How to Sell Potted Plants

Selling potted plants, like this poinsettia, can be a lucrative business if done correctly.
Selling potted plants, like this poinsettia, can be a lucrative business if done correctly. (Image: Red Leaved Pot Plant image by rozeykex from

Selling potted plants is a good way to make extra income. Potted or container plants provide up to 10 times more income per acre than plants grown in the field. However, container plants must be monitored carefully for insects and disease. Also, they must be protected from adverse weather. Taller plants, for example, must be secured so they are not blown over and damaged by high winds. Potted plants need irrigation and fertilizer applications more frequently than field grown plants, which adds to the cost of production. To sell potted plants successfully, you must take into account a variety of factors.

Things You'll Need

  • Potted plants
  • Delivery van

Contact your state United States Department of Agriculture office or local county agricultural extension office to find out if there are any restrictions to selling potted plants in your state or county. Also, find out if any special licenses are needed before selling potted plants at the location you would like to sell potted plants. Your state USDA office as well as your local county agricultural extension office are both good resources for information on growing and selling agricultural products such as potted plants. They also provide information on marketing as well as growing agricultural products and the inspection process.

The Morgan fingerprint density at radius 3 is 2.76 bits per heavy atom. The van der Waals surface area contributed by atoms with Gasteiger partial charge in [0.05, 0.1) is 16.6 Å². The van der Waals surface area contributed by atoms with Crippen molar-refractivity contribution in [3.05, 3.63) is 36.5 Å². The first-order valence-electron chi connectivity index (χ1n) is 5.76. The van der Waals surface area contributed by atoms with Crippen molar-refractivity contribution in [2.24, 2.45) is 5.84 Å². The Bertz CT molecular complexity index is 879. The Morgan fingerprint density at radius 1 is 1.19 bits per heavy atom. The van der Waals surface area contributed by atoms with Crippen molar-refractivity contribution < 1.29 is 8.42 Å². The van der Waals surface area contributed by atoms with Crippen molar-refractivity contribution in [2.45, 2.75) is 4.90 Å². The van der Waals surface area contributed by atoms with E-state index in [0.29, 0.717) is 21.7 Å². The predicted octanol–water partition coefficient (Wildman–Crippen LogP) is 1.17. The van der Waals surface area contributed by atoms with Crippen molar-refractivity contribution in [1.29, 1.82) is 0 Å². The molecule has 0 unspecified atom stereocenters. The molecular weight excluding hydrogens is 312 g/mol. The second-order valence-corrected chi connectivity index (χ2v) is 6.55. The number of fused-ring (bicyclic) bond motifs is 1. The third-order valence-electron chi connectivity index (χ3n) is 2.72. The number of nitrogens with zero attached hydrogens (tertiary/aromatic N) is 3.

Decide the best place to sell your potted plants. Places to sell potted plants include farmers markets, retail nursery outlets, wholesale nursery outlets, roadside sales, mail-order or Internet, florists and locally based grocery stores or departments stores. Larger operations such as chain stores will have central purchasing departments that have certain requirements such as plant size and minimum number of plants to deliver at a specific time and place. Simply ask the manager of a large department store how to contact the central purchasing department.

Price your plants competitively, according to where they are sold, taking into account how much it takes to bring the plant to market. For example, you must factor in labor costs, cost of starter plants, potting soil and greenhouse heating and cooling costs when deciding on a price. Check out the competition to find out current prices for an indication of how much you can reasonably charge.

Deliver potted plants in a van or delivery vehicle that is enclosed so plants are not damaged in the delivery process.

Present all potted plants so they look the best possible. Tattered or diseased plants affect all plants in a display, making the entire display look bad. Clean off all yellow or broken leaves and remove diseased plants as soon as they are noticed. Be sure prices are clearly marked with a description of the plant along with care instructions on a label or sign posted near the display.

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